He/CO2selectivity (a) and He/N2selectivity (b) as a function of the applied pressure at 100°C.
After measurement at 100°C, the membrane was cooled down to 25°C, and its permeance was measured again for each gas (Figure ). By comparing T01 and T02, we have observed a significant increase of the permeances (by a 102 factor) whatever the studied gas was. By considering this result, we underwent measurements at 200°C. At this temperature, it was not possible to obtain a stabilized flux for any studied gas and therefore to measure any permeance value. After cooling down to 25°C, we have measured again the permeance using helium (Figure ). As illustrated by this figure, the permeance of the carbon membrane towards helium is increased after the membrane was exposed to higher operating-temperature conditions. Our assumption is that the membrane underwent a microstructural evolution during the high-temperature measurement. In order to confirm the latter, the membrane surface was analyzed by SEM after the experiment, done at 200°C (Figure ). We can clearly conclude from the images of Figure that the surface of the membrane underwent a microstructural evolution upon heating which yielded to an increase of its surface roughness. Fracture surface view analysis did not reveal any significant evolution of the membrane thickness.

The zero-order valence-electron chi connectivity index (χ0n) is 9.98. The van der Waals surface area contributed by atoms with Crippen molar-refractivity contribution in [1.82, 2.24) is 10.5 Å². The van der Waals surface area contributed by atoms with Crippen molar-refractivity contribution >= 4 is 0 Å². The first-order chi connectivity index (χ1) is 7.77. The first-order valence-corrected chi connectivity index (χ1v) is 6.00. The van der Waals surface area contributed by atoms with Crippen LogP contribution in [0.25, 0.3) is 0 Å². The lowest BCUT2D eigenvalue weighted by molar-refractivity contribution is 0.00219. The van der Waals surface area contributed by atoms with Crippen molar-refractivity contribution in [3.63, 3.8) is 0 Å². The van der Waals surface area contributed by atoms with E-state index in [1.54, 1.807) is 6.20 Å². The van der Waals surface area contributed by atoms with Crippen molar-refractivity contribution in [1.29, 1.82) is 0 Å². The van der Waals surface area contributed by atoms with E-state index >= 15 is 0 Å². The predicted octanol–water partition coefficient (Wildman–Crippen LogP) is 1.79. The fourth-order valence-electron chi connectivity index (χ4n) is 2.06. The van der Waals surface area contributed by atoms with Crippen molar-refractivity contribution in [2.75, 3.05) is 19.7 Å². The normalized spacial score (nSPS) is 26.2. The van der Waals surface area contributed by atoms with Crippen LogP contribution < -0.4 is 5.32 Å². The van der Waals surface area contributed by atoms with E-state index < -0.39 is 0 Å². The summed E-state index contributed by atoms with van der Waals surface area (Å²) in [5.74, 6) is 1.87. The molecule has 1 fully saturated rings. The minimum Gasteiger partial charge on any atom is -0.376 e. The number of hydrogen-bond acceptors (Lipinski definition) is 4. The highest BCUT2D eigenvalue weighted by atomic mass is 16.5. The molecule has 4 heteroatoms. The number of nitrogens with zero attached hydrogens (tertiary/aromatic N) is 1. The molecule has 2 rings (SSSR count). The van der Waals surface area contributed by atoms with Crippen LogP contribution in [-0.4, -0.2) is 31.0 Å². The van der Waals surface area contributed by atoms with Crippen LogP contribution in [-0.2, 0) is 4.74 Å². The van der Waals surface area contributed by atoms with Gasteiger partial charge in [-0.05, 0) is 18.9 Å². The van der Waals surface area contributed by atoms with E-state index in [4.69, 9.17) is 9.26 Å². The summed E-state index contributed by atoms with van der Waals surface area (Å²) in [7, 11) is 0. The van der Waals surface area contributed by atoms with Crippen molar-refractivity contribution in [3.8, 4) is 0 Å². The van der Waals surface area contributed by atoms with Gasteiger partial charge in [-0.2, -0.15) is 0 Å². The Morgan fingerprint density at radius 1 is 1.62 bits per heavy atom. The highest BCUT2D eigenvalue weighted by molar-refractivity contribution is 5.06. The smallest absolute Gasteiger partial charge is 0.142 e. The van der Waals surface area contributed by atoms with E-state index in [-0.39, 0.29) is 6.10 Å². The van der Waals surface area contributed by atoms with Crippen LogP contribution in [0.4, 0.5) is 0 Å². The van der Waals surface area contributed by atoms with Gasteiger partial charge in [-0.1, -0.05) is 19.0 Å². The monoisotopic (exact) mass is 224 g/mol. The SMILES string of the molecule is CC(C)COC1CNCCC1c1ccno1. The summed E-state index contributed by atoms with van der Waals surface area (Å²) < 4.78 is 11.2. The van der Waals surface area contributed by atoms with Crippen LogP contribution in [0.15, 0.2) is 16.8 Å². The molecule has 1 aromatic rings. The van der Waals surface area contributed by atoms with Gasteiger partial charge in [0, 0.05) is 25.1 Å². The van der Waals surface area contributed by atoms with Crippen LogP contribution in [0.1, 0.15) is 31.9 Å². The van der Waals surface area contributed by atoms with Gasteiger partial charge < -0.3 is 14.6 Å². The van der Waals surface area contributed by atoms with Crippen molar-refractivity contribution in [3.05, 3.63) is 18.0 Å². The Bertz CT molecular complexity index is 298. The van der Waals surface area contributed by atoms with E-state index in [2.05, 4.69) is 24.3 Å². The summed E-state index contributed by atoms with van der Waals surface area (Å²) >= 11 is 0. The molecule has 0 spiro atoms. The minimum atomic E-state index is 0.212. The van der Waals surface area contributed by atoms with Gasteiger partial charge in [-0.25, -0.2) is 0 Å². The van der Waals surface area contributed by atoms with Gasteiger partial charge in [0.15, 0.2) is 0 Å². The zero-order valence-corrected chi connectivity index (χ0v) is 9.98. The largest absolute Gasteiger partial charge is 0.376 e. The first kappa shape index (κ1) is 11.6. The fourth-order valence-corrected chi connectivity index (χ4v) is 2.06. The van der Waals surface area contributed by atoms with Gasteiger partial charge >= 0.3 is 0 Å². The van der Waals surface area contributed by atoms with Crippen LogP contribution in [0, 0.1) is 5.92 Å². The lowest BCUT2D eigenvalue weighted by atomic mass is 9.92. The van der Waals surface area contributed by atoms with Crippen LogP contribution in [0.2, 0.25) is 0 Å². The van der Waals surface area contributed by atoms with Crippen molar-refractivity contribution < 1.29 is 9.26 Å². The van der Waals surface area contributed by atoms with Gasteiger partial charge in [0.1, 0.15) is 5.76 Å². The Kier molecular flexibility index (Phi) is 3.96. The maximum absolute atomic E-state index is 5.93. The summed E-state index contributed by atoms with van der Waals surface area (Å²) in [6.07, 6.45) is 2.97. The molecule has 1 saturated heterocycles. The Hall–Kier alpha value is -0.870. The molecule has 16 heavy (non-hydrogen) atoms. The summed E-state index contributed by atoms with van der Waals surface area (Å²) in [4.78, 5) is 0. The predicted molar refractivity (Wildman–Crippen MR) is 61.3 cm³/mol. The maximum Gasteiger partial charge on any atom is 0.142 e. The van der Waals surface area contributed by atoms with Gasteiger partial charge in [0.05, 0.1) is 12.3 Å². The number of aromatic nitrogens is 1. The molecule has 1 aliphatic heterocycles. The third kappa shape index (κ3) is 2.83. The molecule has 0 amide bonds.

Permeances of helium at different temperatures using the same membrane. Permeances at 25°C (T01), at 25°C but after an exposure at 100°C (T02), and the same membrane after an exposure at 200°C (T03).